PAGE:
The Resource Mary, Bloody Mary, Carolyn Meyer

Mary, Bloody Mary, Carolyn Meyer

Mary, Bloody Mary
Mary, Bloody Mary
Statement of responsibility
Carolyn Meyer
Mary Tudor, who would reign briefly as Queen of England during the mid sixteenth century, tells the story of her troubled childhood as daughter of King Henry VIII
Mary, bloody Mary
Mary Tudor, who would reign briefly as Queen of England during the mid sixteenth century, tells the story of her troubled childhood as daughter of King Henry VIII
Member of
  • Books for Youth, Older Readers: Gr. 6-9. England's Queen Mary I has been known throughout history as Bloody Mary for the burning of some 300 Protestants considered heretics. This novel, written from Mary's point of view, covers Mary's life from age 10 to 20, when she fell from her position as cherished Princess of Wales to "bastard" daughter of King Henry VIII and his cast-off queen, Catherine of Aragon. Meyer underplays Mary's religious perspective, focusing more on her emotions--fear, abandonment, and, most of all, hatred for Henry's new love, Anne Boleyn, mother of Elizabeth I. Forced to wait on the baby Elizabeth, and scolded abusively, Mary nonetheless formed a strong affection for her half sister, one that is not reflected in Kathryn Lasky's book about Elizabeth, reviewed elsewhere in this issue. Meyer writes powerfully and sympathetically, mixing the grim details of life in the 1500s with glamorous, fascinating descriptions of life in the court of Henry VIII. This fine novel includes an eye-catching jacket and concludes with a historical note recounting the sad ending to Mary's life. ((Reviewed September 15, 1999)) -- Susan Dove Lempke
  • Gr 6 Up-Utilizing a first-person narrative, Meyer delivers a compelling account of Mary Tudor, who literally went from princess to servant. Henry VIII's oldest daughter lives the privileged life of royalty until her father becomes obsessed with producing a male heir. His realization that Mary's mother will never give him a son coincides with his infamous affair with Anne Boleyn, whom he ultimately marries. This marriage changes not only the course of history, but gravely affects Mary's life as well. She once expected to inherit the throne; now she merely hopes to survive her father's violent reign. After years of banishment, separated from her family and friends, Mary is summoned back to court so that she may act as her half-sister's (the future Elizabeth I) servant. The novel ends with Anne's death and the spurned princess's tenuous readmittance into court. Meyer deftly handles the intricacies of court intrigue and Henry's descent into madness while focusing on how these events shaped Mary's life and personality. The excellent characterization brings these historic figures to life. Perhaps the novel's only flaw is its failure to emphasize Mary's early religiosity that led to her eventual zealotry. The author's note discusses Henry's virtual parade of marriages as well as Mary's "reign of terror." This book will inspire readers to further investigate the fascinating Tudor monarchy.-Laura Glaser, Euless Junior High School, TX Copyright 1999 Cahners Business Information.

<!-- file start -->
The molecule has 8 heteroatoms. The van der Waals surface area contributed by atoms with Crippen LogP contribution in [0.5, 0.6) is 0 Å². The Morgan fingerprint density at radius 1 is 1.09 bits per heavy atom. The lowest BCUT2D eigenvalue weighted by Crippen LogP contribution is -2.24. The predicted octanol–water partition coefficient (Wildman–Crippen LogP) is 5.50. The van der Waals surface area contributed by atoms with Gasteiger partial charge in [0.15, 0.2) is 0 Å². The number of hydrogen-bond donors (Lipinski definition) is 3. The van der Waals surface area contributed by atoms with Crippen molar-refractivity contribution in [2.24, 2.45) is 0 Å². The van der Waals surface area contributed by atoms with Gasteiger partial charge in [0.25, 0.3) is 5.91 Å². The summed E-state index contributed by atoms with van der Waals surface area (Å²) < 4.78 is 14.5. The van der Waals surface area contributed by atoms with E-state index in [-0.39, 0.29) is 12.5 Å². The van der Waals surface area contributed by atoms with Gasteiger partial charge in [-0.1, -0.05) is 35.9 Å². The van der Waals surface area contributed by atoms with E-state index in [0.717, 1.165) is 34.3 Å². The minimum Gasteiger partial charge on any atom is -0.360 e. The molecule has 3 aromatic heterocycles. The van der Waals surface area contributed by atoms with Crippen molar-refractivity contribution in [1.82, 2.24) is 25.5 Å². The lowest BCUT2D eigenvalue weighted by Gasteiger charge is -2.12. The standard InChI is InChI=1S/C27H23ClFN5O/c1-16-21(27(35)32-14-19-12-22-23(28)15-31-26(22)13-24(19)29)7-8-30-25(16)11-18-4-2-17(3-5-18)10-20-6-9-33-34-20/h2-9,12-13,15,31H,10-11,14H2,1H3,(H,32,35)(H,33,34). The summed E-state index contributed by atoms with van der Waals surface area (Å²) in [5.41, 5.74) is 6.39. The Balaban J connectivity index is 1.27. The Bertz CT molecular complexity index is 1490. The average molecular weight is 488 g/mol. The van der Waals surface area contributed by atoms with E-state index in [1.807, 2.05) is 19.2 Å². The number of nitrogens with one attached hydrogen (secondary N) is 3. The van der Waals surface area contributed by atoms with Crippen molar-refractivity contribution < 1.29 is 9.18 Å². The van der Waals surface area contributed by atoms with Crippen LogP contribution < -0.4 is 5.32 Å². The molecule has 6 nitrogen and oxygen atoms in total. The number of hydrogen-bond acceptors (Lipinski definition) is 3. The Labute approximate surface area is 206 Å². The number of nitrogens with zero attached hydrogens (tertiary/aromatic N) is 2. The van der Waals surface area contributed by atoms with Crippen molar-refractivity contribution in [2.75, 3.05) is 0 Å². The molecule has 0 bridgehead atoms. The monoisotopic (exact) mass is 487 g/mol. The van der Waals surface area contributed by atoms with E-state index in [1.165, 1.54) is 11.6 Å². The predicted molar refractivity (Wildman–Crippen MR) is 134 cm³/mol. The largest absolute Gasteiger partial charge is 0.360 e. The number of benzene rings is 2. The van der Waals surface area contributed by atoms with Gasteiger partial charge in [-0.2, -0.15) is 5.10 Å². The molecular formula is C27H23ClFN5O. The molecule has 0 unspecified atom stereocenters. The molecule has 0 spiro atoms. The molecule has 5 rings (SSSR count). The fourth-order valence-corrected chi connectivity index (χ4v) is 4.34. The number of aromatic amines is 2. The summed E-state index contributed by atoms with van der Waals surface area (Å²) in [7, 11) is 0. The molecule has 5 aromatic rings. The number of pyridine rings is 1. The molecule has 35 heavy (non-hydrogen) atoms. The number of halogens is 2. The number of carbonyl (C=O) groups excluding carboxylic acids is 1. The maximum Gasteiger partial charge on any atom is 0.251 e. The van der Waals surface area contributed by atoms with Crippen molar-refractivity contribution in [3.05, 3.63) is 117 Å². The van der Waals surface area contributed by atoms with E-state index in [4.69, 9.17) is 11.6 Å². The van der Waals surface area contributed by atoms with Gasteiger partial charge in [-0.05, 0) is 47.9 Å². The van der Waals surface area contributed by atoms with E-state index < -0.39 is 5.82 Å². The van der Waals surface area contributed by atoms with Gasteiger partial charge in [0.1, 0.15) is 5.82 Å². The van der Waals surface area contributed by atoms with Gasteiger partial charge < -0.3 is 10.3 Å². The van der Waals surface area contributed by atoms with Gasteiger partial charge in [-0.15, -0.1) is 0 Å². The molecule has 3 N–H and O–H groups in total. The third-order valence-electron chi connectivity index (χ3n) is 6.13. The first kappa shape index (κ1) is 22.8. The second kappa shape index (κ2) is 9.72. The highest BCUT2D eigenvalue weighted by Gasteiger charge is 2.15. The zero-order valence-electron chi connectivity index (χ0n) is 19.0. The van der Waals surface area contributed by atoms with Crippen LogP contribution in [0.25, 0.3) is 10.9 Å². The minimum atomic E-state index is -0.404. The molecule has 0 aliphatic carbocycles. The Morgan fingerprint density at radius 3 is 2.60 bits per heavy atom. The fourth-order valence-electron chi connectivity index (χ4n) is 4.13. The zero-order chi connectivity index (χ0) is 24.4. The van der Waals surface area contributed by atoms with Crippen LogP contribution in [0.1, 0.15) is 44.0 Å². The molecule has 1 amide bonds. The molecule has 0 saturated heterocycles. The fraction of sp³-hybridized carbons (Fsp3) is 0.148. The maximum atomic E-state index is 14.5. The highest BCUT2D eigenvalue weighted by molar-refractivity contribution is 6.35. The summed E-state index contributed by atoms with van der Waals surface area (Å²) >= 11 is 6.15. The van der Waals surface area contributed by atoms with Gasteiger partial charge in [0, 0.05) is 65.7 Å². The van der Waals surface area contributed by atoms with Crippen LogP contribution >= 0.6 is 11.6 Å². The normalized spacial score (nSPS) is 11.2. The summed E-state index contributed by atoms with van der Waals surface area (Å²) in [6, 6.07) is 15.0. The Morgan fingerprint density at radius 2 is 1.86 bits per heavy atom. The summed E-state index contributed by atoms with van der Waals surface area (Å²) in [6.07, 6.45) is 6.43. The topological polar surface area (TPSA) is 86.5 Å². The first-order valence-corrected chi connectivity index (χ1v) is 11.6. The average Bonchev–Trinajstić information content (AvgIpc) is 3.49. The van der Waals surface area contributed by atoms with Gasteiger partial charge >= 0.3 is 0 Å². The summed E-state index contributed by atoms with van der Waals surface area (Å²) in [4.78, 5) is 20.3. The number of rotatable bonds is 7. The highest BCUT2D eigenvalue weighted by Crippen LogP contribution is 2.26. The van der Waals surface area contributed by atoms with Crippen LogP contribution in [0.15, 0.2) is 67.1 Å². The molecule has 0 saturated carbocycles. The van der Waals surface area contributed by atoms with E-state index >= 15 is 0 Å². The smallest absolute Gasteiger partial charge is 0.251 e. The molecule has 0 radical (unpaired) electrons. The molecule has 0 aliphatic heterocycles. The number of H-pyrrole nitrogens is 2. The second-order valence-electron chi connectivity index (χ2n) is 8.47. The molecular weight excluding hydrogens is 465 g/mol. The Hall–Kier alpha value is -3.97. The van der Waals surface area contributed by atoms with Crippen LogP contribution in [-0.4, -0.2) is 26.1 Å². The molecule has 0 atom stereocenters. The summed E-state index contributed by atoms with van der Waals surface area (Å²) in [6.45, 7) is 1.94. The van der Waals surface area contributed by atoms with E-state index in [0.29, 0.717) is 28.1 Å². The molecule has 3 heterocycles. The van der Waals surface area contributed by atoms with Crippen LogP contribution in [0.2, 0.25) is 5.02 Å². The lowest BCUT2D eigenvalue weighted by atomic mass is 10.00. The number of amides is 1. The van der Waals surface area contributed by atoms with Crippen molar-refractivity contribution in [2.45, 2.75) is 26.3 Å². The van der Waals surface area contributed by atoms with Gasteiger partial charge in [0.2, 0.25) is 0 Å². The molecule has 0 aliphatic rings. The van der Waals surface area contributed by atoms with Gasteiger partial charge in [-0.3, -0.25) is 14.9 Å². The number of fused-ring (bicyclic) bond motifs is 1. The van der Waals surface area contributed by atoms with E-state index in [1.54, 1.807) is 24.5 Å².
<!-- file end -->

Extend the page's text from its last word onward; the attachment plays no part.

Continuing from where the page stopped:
• /* Starred Review */ Meyer (Gideon's People, 1996, etc.) presents the youth of Mary Tudor, oldest daughter of Henry VIII, as a bitter tale of mistreatment, political machination, and battling wills. From the outset, Mary blames the witch, Anne Boleyn, for separating her and her mother, Catherine of Aragon, then depriving them of wealth and security; for persuading the king to declare Mary illegitimate; for forcing her at last into the role of scorned servant, charged with changing the infant Elizabeth's nappies. Certain that she will one day be queen, Mary fights back in the only ways she can, by becoming an accomplished spy, holding in her anger, and refusing for years to sign the acknowledgement of her illegitimacy. Meyer gives Mary, Henry, and Anne strong, distinct personalities and motives, enlivens historical events with closely observed details of dress and ceremony, and drives it all forward with engrossing emotional intensity--climaxed by an eyewitness's lingering account of Anne Boleyn's beheading: " 'We heard the dreadful sound--there is none like it in all this world.' "It's an absorbing story, compellingly told, and if Mary doesn't come off as the religious fanatic she evidently was, her later brutality is not soft-pedaled in the appended historical note. Follow this up with Rosalind Miles's equally powerful I, Elizabeth (1994). (Kirkus Reviews, August 15, 1999)
Young Reader's Choice Award (Pacific Northwest), Intermediate, 2002.
Cataloging source
no index present
Literary form
  • 6
  • 12
Series statement
Young royals
Series volume
Target audience
Carolyn Meyer
Mary, Bloody Mary, Carolyn Meyer
"Gulliver books."
Control code
1st ed.
227 p. 22 cm.

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